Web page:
One figure well-known in military circles who is expressing concern about using the label for the shooter is Sergeant Dakota Meyer, 2011 Medal of Honor (MOH) recipient. Sgt. Meyer stated to the media that naming PTSD as the reason for Lopez’s actions puts “a label on all veterans that veterans are psychotic or mentally unstable and they’re going to shoot up places. And they’re not.” Sgt. Meyer is currently the youngest living MOH recipient and is a PTSD survivor. His courageous actions in 2009 during the Battle of Ganjgal in Afghanistan, where he was credited with saving thirty-six soldiers, resulted in his being wounded and taking copious enemy fire. He believes there was some other mitigating factor in the 2014 Fort Hood shooting. The young Marine understands the physical and mental effects of trauma better than civilians do, and his concern that blaming PTSD for Lopez’s actions will trigger unfounded fear in the general public is not only understandable but being proven as events unfold.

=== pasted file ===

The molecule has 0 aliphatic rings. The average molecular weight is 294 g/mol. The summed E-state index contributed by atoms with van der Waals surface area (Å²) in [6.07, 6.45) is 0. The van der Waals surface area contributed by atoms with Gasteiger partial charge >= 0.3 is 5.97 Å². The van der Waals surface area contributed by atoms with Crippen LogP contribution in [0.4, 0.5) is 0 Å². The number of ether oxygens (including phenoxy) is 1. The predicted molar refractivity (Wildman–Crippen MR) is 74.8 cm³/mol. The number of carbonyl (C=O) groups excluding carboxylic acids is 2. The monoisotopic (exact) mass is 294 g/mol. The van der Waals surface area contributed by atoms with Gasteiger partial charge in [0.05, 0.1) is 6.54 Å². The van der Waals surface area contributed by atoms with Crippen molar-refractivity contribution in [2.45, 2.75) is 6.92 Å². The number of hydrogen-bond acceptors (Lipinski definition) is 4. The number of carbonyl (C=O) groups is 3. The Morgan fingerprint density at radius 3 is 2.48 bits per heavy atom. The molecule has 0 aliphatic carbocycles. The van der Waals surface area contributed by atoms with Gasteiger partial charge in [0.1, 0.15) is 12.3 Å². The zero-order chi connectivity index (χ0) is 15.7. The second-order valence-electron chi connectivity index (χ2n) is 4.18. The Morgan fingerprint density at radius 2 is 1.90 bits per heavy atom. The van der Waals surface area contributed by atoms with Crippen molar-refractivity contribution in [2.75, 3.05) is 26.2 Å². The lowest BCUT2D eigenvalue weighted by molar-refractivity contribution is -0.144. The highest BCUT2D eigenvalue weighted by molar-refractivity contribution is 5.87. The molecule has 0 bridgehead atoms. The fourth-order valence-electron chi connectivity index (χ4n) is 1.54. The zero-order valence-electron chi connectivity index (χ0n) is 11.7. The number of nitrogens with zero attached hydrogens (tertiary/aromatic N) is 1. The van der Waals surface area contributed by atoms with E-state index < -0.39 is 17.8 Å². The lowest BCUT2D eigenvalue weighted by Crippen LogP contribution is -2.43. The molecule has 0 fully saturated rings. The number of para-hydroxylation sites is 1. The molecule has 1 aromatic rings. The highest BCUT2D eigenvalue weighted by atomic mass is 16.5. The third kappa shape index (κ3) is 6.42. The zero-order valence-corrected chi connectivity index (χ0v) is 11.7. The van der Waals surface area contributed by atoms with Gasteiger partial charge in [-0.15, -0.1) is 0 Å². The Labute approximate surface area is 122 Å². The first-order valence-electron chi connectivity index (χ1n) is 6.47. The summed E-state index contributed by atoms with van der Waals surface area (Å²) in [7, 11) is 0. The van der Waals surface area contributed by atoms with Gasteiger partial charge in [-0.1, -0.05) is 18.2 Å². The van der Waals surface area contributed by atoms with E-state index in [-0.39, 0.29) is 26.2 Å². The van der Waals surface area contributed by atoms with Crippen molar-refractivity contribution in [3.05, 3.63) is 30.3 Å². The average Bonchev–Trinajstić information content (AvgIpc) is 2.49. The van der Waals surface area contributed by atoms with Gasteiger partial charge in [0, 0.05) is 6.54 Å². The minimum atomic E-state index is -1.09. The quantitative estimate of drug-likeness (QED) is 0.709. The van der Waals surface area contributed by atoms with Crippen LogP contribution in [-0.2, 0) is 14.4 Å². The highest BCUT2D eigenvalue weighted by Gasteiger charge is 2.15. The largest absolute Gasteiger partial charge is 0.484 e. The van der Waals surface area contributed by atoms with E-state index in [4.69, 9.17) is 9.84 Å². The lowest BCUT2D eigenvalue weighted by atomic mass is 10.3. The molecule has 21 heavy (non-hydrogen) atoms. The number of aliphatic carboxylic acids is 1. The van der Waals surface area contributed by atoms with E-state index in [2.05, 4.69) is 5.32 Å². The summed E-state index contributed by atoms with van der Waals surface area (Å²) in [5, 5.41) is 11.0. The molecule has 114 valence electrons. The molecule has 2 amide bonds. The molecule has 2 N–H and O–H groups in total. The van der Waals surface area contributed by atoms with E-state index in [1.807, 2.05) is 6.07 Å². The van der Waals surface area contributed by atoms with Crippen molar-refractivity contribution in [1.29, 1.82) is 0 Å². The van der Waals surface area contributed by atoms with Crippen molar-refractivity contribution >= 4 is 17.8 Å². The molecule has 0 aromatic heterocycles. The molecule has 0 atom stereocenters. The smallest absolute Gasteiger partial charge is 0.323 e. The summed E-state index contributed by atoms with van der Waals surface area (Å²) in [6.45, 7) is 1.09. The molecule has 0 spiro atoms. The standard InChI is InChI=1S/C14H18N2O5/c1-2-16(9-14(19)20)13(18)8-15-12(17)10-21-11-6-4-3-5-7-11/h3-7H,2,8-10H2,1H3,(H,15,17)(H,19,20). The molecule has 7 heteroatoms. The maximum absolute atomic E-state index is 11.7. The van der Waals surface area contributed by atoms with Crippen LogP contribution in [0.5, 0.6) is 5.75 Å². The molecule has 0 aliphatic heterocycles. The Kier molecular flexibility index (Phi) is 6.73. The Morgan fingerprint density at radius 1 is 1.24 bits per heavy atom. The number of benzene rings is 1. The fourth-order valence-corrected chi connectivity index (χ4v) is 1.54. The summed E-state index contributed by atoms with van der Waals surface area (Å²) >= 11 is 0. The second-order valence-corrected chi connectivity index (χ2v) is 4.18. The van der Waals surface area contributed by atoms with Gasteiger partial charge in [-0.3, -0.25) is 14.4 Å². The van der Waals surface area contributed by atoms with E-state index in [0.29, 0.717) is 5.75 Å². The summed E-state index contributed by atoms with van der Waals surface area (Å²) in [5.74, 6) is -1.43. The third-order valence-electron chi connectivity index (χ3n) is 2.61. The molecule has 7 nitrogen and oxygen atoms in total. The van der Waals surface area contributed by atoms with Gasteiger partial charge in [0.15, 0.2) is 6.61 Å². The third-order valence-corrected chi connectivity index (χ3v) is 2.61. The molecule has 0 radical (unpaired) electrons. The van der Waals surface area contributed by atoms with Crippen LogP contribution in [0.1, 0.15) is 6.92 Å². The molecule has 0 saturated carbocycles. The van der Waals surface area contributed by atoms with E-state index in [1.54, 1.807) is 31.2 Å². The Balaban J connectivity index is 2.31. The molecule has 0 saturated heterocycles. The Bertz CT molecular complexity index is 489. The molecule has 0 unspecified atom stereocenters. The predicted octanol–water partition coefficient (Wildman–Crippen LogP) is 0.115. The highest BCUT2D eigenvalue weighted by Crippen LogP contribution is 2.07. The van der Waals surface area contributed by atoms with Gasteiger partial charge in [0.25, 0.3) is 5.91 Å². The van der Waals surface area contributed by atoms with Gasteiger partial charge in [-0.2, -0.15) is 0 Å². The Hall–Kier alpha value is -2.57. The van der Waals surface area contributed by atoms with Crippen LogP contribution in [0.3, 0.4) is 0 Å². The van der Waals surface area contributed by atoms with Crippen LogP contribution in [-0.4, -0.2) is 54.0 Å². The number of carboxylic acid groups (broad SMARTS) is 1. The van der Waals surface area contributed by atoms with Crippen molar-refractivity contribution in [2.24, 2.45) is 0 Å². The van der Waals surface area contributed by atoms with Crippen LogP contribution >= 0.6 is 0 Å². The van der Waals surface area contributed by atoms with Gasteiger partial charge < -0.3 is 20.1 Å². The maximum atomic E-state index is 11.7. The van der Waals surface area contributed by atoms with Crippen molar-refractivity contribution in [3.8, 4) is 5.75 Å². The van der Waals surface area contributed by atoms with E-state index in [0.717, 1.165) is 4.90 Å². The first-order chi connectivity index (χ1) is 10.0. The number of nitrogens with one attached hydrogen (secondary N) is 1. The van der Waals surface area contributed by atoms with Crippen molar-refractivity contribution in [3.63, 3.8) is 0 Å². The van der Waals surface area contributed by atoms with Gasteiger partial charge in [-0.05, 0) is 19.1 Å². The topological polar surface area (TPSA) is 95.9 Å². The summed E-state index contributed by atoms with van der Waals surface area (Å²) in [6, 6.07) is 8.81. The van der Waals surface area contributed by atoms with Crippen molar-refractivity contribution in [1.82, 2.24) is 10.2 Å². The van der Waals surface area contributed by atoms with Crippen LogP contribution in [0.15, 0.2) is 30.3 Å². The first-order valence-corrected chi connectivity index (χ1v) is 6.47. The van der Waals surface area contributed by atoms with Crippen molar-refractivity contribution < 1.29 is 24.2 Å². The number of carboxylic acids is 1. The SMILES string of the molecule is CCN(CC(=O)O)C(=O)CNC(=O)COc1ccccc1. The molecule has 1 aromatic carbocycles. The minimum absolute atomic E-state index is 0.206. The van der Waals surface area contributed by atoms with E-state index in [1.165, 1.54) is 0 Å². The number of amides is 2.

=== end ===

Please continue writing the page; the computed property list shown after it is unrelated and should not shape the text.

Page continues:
Sadly, the fear Sgt. Meyer warns of is precisely what seems to be sweeping many in the nation. Lack of understanding of the realities of PTSD is resulting in a near-breathless state of anticipation for some when they find out a man or woman is a veteran. Being a veteran of Iraq or Afghanistan seems to increase the worry the uninformed feel. But that is not the reality of PTSD. In fact, studies have actually shown that cases like Lopez’s have little to nothing to do with the disorder. A predisposition to rage exists in a high percentage of those who commit violent acts after a post-traumatic stress disorder diagnosis. It’s a bit like the old question, which came first, the chicken or the egg?